Want to talk to someone now? Emergency and support lines

Mental Health Emergency Response Line (MHERL)

Lifeline: 13 11 14
Mensline: 1300 789 978
beyondblue: 1300 224 636
Kids Helpline: 1800 551 800
Rurallink: 1800 522 002

Tips on being a good listener 123

Just being there for someone and offering a listening ear can make a difference to someone who is going through a tough time.

Active or effective listening involves really trying to understand what the other person is saying, without imposing our own expectations or judgements, and demonstrating that we understand.

Show them that you care and are here to listen to them.

This means you provide your full focus on them by putting away your phone, clearing your mind of other thoughts than can distract you and be engaged by encouraging them to talk through nodding and making eye contact.

Have patience, let others talk and don’t judge.

Many people need time to feel safe and comfortable to be ready to open-up and talk. It may take you several attempts but time is the key when listening to someone.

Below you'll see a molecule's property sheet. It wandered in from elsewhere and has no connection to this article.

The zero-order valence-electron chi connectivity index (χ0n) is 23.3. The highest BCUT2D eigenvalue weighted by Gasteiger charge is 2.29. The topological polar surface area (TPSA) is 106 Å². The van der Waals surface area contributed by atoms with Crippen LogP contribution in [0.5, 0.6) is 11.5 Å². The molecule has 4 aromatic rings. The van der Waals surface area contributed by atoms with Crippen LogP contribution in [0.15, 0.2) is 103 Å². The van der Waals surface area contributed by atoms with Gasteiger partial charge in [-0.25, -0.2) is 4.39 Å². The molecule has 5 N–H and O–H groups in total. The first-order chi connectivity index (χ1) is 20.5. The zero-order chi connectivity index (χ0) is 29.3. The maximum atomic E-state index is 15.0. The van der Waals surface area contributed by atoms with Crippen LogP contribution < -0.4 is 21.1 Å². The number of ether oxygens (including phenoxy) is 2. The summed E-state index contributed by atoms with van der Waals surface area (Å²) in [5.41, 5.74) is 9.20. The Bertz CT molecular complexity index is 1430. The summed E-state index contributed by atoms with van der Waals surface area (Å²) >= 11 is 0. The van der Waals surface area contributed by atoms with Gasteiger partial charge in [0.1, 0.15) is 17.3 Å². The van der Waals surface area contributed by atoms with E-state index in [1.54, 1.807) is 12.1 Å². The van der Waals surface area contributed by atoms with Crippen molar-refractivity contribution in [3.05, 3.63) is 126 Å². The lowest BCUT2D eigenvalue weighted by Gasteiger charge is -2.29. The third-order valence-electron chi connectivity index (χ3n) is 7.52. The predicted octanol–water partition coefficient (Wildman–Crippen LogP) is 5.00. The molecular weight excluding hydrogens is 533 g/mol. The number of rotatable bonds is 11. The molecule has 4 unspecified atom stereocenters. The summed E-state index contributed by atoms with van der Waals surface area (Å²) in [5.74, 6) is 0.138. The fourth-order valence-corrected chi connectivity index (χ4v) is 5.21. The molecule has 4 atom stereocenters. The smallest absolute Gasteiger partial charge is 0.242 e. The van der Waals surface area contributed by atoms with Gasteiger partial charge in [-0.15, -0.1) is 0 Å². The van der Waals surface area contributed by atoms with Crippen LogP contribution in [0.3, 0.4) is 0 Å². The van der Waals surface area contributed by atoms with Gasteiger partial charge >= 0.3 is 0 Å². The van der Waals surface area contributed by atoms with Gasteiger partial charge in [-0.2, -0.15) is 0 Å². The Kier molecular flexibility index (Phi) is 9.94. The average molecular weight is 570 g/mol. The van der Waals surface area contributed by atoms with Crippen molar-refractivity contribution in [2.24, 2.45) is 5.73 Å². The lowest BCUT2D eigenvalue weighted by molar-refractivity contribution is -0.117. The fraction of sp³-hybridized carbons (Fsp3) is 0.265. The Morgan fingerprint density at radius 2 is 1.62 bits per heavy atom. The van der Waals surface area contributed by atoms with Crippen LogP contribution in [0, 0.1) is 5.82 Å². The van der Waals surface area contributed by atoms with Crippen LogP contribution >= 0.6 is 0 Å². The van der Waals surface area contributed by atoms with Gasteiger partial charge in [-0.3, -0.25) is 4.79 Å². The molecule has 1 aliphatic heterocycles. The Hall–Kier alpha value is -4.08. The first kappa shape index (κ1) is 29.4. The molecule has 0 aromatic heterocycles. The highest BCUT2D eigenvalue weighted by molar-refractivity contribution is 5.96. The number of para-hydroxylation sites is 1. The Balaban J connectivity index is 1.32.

Remember, if a person pauses during their response, they may not have finished talking and are finding it difficult to articulate how they are feeling.

Effective listening involves the other person trusting you not to judge while they work through difficult thoughts and emotions. Remember to let them continue in their own time without interrupting.

Open-ended questions

These questions require more than a yes/no answer e.g. how are you feeling today, tell me more about it etc.

Be reflective by repeating what they have said.

Repeating what was said to you back in your own words provides the speaker with confidence and reassurance that you’re listening and hearing what they are wanting you to hear. Try saying, ‘I can see you are upset about…’ or ‘so it sounds like you’re feeling…’.

Keep calm and accept that they may disagree with you.

Don’t be put off by a negative response and don’t feel that you have to fill a silence. Acknowledge different points of view, as what works for some may not always work for others. Try saying, ‘I acknowledge this is how you may feel but have you considered….'